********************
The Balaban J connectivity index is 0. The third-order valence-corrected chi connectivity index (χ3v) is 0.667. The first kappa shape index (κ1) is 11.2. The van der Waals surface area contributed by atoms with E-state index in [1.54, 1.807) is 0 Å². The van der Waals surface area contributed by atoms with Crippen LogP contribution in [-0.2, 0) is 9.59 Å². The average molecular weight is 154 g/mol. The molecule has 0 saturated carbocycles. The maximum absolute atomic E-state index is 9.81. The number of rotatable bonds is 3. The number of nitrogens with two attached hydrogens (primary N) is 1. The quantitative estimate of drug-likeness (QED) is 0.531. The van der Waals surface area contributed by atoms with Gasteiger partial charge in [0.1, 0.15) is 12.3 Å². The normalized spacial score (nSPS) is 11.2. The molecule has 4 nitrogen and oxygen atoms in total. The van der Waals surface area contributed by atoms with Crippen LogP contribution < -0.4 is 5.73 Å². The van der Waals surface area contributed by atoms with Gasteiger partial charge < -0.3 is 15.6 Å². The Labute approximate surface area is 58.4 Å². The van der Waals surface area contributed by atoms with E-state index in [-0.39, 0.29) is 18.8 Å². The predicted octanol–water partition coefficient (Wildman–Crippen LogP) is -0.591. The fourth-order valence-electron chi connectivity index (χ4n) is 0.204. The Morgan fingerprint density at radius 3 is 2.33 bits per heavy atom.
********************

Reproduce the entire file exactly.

The Balaban J connectivity index is 0. The third-order valence-corrected chi connectivity index (χ3v) is 0.667. The first kappa shape index (κ1) is 11.2. The van der Waals surface area contributed by atoms with E-state index in [1.54, 1.807) is 0 Å². The van der Waals surface area contributed by atoms with Crippen LogP contribution in [-0.2, 0) is 9.59 Å². The average molecular weight is 154 g/mol. The molecule has 0 saturated carbocycles. The maximum absolute atomic E-state index is 9.81. The number of rotatable bonds is 3. The number of nitrogens with two attached hydrogens (primary N) is 1. The quantitative estimate of drug-likeness (QED) is 0.531. The van der Waals surface area contributed by atoms with Gasteiger partial charge in [0.1, 0.15) is 12.3 Å². The normalized spacial score (nSPS) is 11.2. The molecule has 4 nitrogen and oxygen atoms in total. The van der Waals surface area contributed by atoms with Crippen LogP contribution < -0.4 is 5.73 Å². The van der Waals surface area contributed by atoms with Gasteiger partial charge < -0.3 is 15.6 Å². The Labute approximate surface area is 58.4 Å². The van der Waals surface area contributed by atoms with E-state index in [-0.39, 0.29) is 18.8 Å². The predicted octanol–water partition coefficient (Wildman–Crippen LogP) is -0.591. The fourth-order valence-electron chi connectivity index (χ4n) is 0.204. The Morgan fingerprint density at radius 3 is 2.33 bits per heavy atom.